Did ‘Game of Thrones’ Prove a Benjen Stark Theory by Defying the Books?

George R.R. Martin claims that the long-lost Benjen Stark isn’t the mysterious Coldhands, but fans — and “Game of Thrones” — beg to differ

Last Updated: May 30, 2016 @ 12:07 PM

(Spoiler Alert: Contains details from latest episode of “Game of Thrones”)

The “Game of Thrones” episode “Blood of My Blood” provided more questions than answers, but it also added two scenes to the growing list of evidence from this season that proves several fan theories.

The first was the flashback scene at the start of the episode, which featured King Aerys’ cries of “Burn them all!” amid Bran’s rapid-fire visions of the past. This made a direct connection between Bran’s third-eye powers and the madness that led to the fall of Aerys and the Targaryens.

The other came at the end of the episode, when Bran and Meera were saved by a mysterious cloaked figure that turned out to be none other than Bran’s long-lost uncle, Benjen Stark. Since he would not be heir to Winterfell as he was not the firstborn son, Benjen did what many younger brothers in great houses did: traveled to The Wall to take the black.

By the start of the series, Benjen had risen quickly through The Night’s Watch to become First Ranger and was seen as one of the few remaining bright spots in that diminished institution.

But when Jon Snow decided to follow in his uncle’s footsteps, he discovered upon his arrival at Castle Black that Benjen had gone north of The Wall to investigate the disappearance of several of his comrades, only to disappear himself. Now, dozens of episodes later, he’s back. What’s more, his return may prove a fan theory that George R.R. Martin shot down in his books.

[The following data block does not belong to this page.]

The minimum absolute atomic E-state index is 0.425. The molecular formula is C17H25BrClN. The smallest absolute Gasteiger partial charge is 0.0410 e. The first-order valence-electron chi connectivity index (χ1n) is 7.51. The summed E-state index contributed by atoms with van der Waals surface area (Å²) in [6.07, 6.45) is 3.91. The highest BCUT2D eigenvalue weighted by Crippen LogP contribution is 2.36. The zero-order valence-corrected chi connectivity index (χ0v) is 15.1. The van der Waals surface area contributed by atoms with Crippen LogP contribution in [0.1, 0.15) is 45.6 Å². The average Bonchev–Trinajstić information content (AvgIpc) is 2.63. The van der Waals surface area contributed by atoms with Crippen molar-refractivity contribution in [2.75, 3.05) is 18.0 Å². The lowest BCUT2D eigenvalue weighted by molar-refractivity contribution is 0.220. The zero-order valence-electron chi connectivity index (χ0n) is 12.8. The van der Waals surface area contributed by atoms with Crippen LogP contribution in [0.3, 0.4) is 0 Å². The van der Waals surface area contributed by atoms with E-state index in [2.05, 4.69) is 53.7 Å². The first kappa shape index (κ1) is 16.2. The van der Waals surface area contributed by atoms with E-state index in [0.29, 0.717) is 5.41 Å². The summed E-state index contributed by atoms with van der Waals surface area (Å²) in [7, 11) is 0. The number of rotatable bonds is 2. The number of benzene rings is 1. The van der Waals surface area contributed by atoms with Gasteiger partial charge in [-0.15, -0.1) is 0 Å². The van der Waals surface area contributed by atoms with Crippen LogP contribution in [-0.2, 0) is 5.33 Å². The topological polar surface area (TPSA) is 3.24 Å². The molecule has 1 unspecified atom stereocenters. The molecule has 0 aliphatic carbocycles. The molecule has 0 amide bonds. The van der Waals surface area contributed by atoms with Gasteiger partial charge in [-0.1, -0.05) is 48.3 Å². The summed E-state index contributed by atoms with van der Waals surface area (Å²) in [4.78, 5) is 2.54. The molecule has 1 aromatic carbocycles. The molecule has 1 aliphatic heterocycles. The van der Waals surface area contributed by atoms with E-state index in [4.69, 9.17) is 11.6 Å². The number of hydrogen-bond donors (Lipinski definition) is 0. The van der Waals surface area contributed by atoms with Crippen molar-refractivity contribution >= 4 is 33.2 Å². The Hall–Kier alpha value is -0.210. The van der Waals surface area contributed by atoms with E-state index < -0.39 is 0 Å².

In Martin’s third book, “A Storm of Swords,” Samwell Tarly and Gilly are on the run from wights when they are rescued by a mysterious warrior with icy cold hands and wearing a Night’s Watch cloak. It’s revealed that he’s an ally of the Three-Eyed Raven, and he later helps Bran and his crew reach the Raven beyond the Wall. The warrior is given the nickname “Coldhands,” and he explains that his hands are so icy because he is one of the living dead.

In this week’s episode, Benjen reveals to Bran that he was sent to help him at the behest of the Raven, just like Coldhands. Also like Coldhands, Benjen has been brought back from the dead, though he explains how this is possible in greater detail.

He was dealt a fatal blow by the White Walkers while patrolling beyond the Wall, but was brought back by the Children of the Forest when they stabbed him with a piece of dragonglass. Benjen’s not a wight, but neither is he truly alive. All this seems to point to the conclusion that Coldhands and Benjen are the same person.

The twist is that George R.R. Martin seems to have denied this theory in his books, at least privately. Back in January 2015, a Reddit user on the “Song of Ice and Fire” subreddit mentioned that he took a visit to Texas A&M University to look at the manuscript for Martin’s most recent book, “A Dance With Dragons.” In the margins, Martin’s editor asked if Coldhands was Benjen, to which Martin simply replied in red ink, “NO.”

It may be possible that Martin has different plans for Benjen and Coldhands in his next book, “The Winds of Winter.” In the meantime, David Benioff, D.B. Weiss and the “Game of Thrones” writers seem to be once again taking liberties as they go off the beaten path set by the books.

Considering how they already took a different stance on Daenerys’ resistance to fire than Martin did, it wouldn’t be surprising if they did it again here with the most mysterious member of House Stark.